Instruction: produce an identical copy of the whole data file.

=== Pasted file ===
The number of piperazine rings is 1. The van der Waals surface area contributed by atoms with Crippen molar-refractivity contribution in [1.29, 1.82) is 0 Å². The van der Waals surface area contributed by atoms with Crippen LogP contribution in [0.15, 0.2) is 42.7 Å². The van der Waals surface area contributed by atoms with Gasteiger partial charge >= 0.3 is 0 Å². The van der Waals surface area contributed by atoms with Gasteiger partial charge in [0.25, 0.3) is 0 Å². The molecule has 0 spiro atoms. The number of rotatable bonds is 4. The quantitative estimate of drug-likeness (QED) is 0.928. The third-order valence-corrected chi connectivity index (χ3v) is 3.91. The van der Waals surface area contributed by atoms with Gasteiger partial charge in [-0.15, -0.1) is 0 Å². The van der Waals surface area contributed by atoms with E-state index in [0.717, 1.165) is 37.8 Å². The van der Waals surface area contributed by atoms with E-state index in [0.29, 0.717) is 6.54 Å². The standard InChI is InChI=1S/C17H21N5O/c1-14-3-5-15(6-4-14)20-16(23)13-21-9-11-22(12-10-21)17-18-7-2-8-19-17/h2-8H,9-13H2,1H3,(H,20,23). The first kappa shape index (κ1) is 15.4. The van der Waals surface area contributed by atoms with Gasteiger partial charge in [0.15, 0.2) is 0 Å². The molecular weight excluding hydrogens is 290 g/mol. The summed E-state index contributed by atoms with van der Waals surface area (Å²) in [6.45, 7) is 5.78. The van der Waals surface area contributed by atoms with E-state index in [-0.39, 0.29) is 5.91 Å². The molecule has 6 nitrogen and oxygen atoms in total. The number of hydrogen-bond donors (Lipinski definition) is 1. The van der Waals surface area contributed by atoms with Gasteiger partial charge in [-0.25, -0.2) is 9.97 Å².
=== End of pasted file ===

The number of piperazine rings is 1. The van der Waals surface area contributed by atoms with Crippen molar-refractivity contribution in [1.29, 1.82) is 0 Å². The van der Waals surface area contributed by atoms with Crippen LogP contribution in [0.15, 0.2) is 42.7 Å². The van der Waals surface area contributed by atoms with Gasteiger partial charge >= 0.3 is 0 Å². The van der Waals surface area contributed by atoms with Gasteiger partial charge in [0.25, 0.3) is 0 Å². The molecule has 0 spiro atoms. The number of rotatable bonds is 4. The quantitative estimate of drug-likeness (QED) is 0.928. The third-order valence-corrected chi connectivity index (χ3v) is 3.91. The van der Waals surface area contributed by atoms with Gasteiger partial charge in [-0.15, -0.1) is 0 Å². The van der Waals surface area contributed by atoms with E-state index in [0.717, 1.165) is 37.8 Å². The van der Waals surface area contributed by atoms with E-state index in [0.29, 0.717) is 6.54 Å². The standard InChI is InChI=1S/C17H21N5O/c1-14-3-5-15(6-4-14)20-16(23)13-21-9-11-22(12-10-21)17-18-7-2-8-19-17/h2-8H,9-13H2,1H3,(H,20,23). The first kappa shape index (κ1) is 15.4. The van der Waals surface area contributed by atoms with Gasteiger partial charge in [0.15, 0.2) is 0 Å². The molecular weight excluding hydrogens is 290 g/mol. The summed E-state index contributed by atoms with van der Waals surface area (Å²) in [6.45, 7) is 5.78. The van der Waals surface area contributed by atoms with E-state index in [-0.39, 0.29) is 5.91 Å². The molecule has 6 nitrogen and oxygen atoms in total. The number of hydrogen-bond donors (Lipinski definition) is 1. The van der Waals surface area contributed by atoms with Gasteiger partial charge in [-0.25, -0.2) is 9.97 Å².